An episode is defined as a dual entity (customer side and company side ) with each side having a binary definition.
We have developed a simple mathematical model that describes the state of digital transformation with respect to the impact of the INDEPENDENT episodes (ie) and the AUTOMATED EPISODES (ae) on the total sum of all the episodes considered by the digital transformation process.
Our main objective has been to develop a measure that takes into account these three entities and how they relate to each other, with the clear awareness that the result must be expressed as a relevant KPI supporting the strategy and tactics that guide the broader digitization effort.
We recommend the proposed model as a system for measuring the impact of digitization on the customer experience.
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I have to say that the model really summed up the paper in a nutshell. Perhaps even in an extreme and radical way. Interesting, though, to note how it identified and emphasized firm points, and gave proper meaning and context to the synthesis. The model “wrote” the summary following its own style. Certainly not mine, and probably not Gian Paolo’s either (the co-author).
The first paragraph introduces the paper perfectly: we’re talking about digitization and its impact on Customer Experience. In particular the problem of offering seamless and frictionless experiences between the analog and digital worlds. In this regard, he gives his definition of phygital journey. What can I say, in a few seconds he gives the reader what Gian Paolo and I give in several pages… frustrating for us 🙂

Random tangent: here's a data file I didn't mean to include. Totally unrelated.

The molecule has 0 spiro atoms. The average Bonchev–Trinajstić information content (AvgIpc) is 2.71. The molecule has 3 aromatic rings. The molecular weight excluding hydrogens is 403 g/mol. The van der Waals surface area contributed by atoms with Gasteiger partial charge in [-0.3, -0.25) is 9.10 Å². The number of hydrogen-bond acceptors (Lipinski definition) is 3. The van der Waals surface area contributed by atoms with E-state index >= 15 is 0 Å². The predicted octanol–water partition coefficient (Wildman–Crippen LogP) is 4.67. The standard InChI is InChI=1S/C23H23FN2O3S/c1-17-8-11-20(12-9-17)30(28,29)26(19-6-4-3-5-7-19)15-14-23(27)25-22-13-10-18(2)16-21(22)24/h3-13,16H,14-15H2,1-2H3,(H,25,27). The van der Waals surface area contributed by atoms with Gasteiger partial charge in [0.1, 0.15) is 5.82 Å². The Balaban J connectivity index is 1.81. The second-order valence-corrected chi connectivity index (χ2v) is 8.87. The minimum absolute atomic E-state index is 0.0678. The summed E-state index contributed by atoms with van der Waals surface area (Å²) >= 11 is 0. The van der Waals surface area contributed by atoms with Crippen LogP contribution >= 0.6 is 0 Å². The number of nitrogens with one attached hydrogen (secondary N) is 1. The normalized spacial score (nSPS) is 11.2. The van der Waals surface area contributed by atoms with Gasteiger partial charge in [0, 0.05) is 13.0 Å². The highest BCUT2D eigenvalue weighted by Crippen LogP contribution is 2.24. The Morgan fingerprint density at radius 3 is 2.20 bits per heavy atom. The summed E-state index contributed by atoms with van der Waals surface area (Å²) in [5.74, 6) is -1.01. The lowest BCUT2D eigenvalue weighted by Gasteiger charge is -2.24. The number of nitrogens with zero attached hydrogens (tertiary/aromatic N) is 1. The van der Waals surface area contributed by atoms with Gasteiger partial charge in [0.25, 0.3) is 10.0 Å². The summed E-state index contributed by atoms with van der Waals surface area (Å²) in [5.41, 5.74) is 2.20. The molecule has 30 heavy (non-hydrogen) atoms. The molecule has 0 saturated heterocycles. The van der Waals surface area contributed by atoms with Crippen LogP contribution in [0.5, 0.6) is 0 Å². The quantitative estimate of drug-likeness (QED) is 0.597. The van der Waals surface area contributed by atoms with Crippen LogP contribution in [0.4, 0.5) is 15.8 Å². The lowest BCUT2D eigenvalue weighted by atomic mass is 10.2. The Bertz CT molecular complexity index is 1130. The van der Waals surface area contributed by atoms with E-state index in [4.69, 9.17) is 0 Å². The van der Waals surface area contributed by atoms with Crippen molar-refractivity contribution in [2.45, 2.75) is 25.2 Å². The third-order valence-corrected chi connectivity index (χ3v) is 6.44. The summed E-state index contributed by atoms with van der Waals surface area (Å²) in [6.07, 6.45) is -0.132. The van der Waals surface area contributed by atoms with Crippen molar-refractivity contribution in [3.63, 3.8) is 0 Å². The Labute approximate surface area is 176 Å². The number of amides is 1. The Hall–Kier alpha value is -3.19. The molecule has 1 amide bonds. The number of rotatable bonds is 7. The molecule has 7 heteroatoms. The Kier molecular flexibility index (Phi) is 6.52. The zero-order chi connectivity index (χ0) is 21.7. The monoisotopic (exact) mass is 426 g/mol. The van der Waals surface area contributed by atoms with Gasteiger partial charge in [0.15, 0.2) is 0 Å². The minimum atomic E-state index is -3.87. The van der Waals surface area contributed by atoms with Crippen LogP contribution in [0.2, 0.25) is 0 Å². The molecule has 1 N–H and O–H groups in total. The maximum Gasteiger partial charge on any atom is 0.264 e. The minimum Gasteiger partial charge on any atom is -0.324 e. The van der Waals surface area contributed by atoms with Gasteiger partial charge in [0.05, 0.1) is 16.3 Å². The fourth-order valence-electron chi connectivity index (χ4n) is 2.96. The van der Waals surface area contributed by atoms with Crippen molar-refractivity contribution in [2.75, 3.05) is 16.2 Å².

The model then identified the concept of episodes. It correctly quotes Bain & Co. because they introduced this concept into customer experience management.
It then defines the duality of the episode. The episode can have a customer side and a company side. Perfect! Gian Paolo will be happy with this point because he was the one who insisted on this approach, and rightly so.
Also, the definition of INDEPENDENT and AUTOMATED EPISODES as the main objective of digitization process management is perfect. Just what we recommend in our paper. The model then somewhat abruptly summarizes the mathematical concept. Unfortunately, there is no sign of the formulas proposed in our paper, but maybe neural networks don’t like mathematics 😀
What can I say, I think the outcome is not perfect, but nevertheless, it is very interesting. In a nutshell, the model has synthesized more than six thousand words. Clearly, it cannot replace reading the original paper. What impresses me, however, is the ability of the model to identify the important entities and summarize them in a very intuitive language. I think the experiment, in this case, has produced a positive “business result”.